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I've seen trainers do something like a previous poster suggested. During feeding time, introduce the food into the bowl a handful at a time. You should just pull a chair up to the bowl and camp out while feeding! Make sure he knows the food comes from you. Then you can start introducing hand feeding instead of putting it in the bowl. And then build up to actually touching and stroking him while he's eating (I've read you shouldn't do this right away though!).

I'm not sure if this helps food aggression or not, but from the start, we also made our guy sit and wait for his food. You put the food down and then wait a few moments to give the release command. We've never had a problem with food aggression (again, not saying that's why). We also don't feed him until we're done eating ourselves.

I'm not sure neutering will make a behavior go away once it has started. But there is thought that it will help calm a more dominant/aggressive dog (less raging hormones!). Our pup was a submissive guy in our house but once I took him to my office, where there was another male dog, he decided the indoor plants were a great thing to mark. And he never exhibited this behavior before. We got him neutered when he was about 15 months and never had that problem since! He's also super social and submissive at the dog park.

Good luck! If it becomes a bigger problem and/or you have small children, then hiring a trainer for a session might be a good solution.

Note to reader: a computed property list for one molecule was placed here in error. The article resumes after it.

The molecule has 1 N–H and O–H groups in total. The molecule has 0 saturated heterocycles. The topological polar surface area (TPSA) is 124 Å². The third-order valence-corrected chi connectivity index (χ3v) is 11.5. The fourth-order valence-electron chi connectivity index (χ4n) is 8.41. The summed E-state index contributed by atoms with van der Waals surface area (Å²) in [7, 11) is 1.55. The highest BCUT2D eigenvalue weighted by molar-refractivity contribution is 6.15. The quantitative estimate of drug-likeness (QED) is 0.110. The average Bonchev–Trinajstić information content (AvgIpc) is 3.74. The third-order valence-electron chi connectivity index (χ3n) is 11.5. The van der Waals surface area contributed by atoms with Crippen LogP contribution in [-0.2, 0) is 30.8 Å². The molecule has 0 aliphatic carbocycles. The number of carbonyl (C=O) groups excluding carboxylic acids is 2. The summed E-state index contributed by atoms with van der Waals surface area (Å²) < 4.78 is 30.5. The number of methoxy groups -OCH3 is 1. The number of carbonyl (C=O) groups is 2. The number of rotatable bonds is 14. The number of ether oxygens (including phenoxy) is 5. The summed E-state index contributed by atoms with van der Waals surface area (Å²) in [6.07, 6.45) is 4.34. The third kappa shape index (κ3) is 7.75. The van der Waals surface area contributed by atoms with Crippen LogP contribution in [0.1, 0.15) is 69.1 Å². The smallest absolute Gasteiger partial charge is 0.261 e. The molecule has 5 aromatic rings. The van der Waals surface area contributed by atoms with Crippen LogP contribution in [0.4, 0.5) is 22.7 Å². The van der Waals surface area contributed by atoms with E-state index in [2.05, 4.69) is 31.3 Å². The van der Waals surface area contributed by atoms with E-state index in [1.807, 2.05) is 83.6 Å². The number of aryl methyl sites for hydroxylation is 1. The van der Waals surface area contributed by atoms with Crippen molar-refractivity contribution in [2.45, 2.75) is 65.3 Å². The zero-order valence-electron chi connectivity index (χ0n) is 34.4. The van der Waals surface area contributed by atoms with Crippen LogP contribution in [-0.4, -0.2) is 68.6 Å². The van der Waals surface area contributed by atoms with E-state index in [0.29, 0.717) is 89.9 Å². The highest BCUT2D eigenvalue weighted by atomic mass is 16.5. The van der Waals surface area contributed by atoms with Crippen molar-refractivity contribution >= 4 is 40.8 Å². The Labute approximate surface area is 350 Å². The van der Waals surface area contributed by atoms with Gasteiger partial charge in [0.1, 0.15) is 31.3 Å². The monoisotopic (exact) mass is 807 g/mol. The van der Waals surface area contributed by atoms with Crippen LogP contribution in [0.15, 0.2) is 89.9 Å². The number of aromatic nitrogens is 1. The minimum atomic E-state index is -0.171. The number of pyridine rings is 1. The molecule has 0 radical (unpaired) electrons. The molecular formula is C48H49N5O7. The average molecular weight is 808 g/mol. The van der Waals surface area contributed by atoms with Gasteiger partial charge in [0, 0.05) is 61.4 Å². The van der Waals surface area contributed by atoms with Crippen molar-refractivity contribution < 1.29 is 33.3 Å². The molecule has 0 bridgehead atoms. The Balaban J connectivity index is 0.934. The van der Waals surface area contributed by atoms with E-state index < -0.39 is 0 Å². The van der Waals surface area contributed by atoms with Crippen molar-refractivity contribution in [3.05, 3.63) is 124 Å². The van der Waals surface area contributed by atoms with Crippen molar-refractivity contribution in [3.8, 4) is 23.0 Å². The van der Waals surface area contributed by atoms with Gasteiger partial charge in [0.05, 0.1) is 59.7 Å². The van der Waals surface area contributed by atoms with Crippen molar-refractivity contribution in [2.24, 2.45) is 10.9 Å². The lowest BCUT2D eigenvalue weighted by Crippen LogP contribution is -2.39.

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Tbone I didnt want you to take any offense to what I said about {fixing}your dog.It seems to me that it is a choice that people make sometimes to make it easier on them,when it comes time to controll there dog.I just prefeer to have my dogs whole,I like it that way.As far as cancer goes let the chips fall where they may I take great care in feeding my dogs good food and changeing there diet regularly in order to nurioush them properly.I hope that this will keep them healthy.
 

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Hi I'm no expert but I did read that putting the food down then removing the bowl can be seen as a negative experience for the dog which can make them more protective of their food. Instead it suggested putting down there usual amount of food and then whilst they are eating it put some treat food on the top. I started this with Scooby from day one and our boys aged 4 and 5 used to give him cooked chicken, we have never had a problem with him being aggressive or protective over his food he even sits and let the 4 yr old hand feed him tiny bits at a time !
 

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We got Virgil at 3 mos and he started getting real still or lunging at the cats as they walked by when he had food out.

I have always petted and handled my dogs faces when eating from the time they were little and this seemed to get him over it. At 1 year I still rub his face when eating or pick up the bowl occasionally.

When giving treats I make him wait and tell him to take it nice and make him take it real slow without grabbing.